Monarch Butterfly  Migration

Migration News: September 15, 2006

The migration to Mexico is underway! Here is the news from the migration trail:

Near Montreal, 500 monarchs were refueling on "verge d'or" (goldenrod) last week but only 4 remained this week. >>

Latest Migration Maps

About these maps >>
All Migration Sightings
Sightings of Overnight ROOSTS PEAK
Migration Sightings
  • Click for live maps and read the observer's comments.
  • Make Your Own Map in the classroom! >>
  • Also See: Week-by-week Migration Animation >>
Please Report Your Sightings! >>
Highlights from the Migration Trail

Central region:
It was a rainy week in the Central region, but when the skies cleared, monarchs were on the move. Notice the late-week action:

9/14/06 Lincoln, NE (40.81 N, -96.71 W)
"Greetings from St. Joseph's School Several students have seen 15-20 Monarchs. Our art teacher has sighted at least 50 Monarchs roosting in her backyard. One of our maintenance workers sighted 'thousands' in the trees near his farm about ten miles south of Lincoln."

9/13/06 Prairie City, IA (41.55 N, -93.25 W)
Mr. Robert Woodward counted 266 monarchs in 35 minutes, his highest count of the season. "In the wake of three days of rain, dampness, and cool weather, today was sunny and mild, and the monarch butterflies were on the move once again," he noted.

Eastern region:

9/11/06 Cape May, NJ (38.97 N, -74.92W)
Keep your eye on Cape May, NJ. Monarchs are being counted there daily for the 15th year. Last week, the monitors saw 25 monarchs/hour, compared to 32/hour the year before. You can compare 15 years' of migration along the Atlantic Coast. Take a look. >>

9/12/06 West Granby, CT (41.95 N, -72.86W)
Anna, Emmett & Elliott, home school students in West Granby, CT saw three monarchs in three towns, and each was flying to the southwest. "Any chance one of our second sightings was actually the first monarch we saw at 12:30?” they wondered.

Amazingly, that question has been answered. A Connecticut family went on a picnic one day 50 miles from home, and found a monarch that they had tagged themselves, 5 days earlier! Read this and other tagging stories, and see how much a few tiny butterflies can teach us about migration.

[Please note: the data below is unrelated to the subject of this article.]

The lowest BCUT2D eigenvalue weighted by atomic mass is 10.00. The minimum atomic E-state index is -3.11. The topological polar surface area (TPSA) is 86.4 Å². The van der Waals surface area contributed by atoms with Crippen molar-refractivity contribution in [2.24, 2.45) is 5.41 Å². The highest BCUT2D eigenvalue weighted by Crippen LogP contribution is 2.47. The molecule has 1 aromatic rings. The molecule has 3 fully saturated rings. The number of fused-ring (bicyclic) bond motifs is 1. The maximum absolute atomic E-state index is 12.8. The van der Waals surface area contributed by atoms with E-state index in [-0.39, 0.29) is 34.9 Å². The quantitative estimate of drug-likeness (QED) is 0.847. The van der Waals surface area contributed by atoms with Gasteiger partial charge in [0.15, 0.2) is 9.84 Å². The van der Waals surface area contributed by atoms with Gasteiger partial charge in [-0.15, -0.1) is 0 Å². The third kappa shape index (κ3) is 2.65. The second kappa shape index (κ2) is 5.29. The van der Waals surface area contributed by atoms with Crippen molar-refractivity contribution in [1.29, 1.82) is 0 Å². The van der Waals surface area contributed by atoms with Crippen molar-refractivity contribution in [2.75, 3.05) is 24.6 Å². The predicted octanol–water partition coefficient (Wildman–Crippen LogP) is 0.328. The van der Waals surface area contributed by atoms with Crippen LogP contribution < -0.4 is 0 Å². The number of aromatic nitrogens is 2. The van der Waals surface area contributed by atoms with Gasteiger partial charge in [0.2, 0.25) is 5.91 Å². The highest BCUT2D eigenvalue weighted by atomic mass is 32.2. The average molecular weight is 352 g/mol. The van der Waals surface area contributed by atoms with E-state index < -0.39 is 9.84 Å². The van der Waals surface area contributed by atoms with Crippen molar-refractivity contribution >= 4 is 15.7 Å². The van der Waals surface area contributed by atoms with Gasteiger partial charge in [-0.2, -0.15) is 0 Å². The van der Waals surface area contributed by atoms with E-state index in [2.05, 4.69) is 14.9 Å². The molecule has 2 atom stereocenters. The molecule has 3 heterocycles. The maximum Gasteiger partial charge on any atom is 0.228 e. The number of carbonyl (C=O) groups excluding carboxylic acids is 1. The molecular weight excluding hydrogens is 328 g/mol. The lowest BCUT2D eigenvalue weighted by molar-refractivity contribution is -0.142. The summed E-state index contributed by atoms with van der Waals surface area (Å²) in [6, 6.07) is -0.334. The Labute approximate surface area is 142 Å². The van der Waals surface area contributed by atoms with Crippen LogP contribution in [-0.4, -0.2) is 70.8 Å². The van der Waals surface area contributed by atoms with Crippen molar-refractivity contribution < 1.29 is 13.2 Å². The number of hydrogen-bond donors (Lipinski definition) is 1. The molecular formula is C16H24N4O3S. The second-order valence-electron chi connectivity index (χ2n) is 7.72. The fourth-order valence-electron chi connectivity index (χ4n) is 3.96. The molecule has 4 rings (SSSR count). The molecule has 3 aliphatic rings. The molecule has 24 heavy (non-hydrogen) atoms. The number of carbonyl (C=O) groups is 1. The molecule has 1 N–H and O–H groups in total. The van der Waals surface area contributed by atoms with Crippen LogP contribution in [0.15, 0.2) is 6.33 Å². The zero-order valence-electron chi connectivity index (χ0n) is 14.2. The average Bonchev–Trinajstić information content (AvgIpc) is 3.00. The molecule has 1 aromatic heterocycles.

Calculate the "Migration Rate"

Please report your sightings AND tell us how long you were watching.

Why is this important? Try some migration rate math and you'll see.

For example, if one person sees 100 monarchs in an hour and another sees 100 monarchs in a minute, who saw a stronger migration?

Here's a chance to practice your migration math:

True Stories from Tagged Monarch Butterflies

As monarchs pass overhead on their way to Mexico, you may wonder, How fast do monarchs migrate? Where will the butterflies I see right now be in a few hours, days, or weeks?

Nobody can travel with a butterfly, but people can mark individual butterflies by putting tiny tags on the butterflies' wings. Here are true stories from tagged monarch butterflies:


Symbolic Monarchs Fly Across Borders Freely

On their annual migrations, monarchs fly freely between Canada, the United States, and Mexico. None of these countries "owns" the monarchs. They are a shared natural resource. Just as the migration crosses borders each season, so does the responsibility for monarch stewardship. >>

Get Ready for the Symbolic Migration
Deadline to Migrate: October 13, 2006 >>

Teachers' Guide

The suggestions in this guide are provided to help teachers integrate Journey North's real-time program in the classroom.

The Next Monarch Butterfly Migration Update will be posted on September 22, 2006

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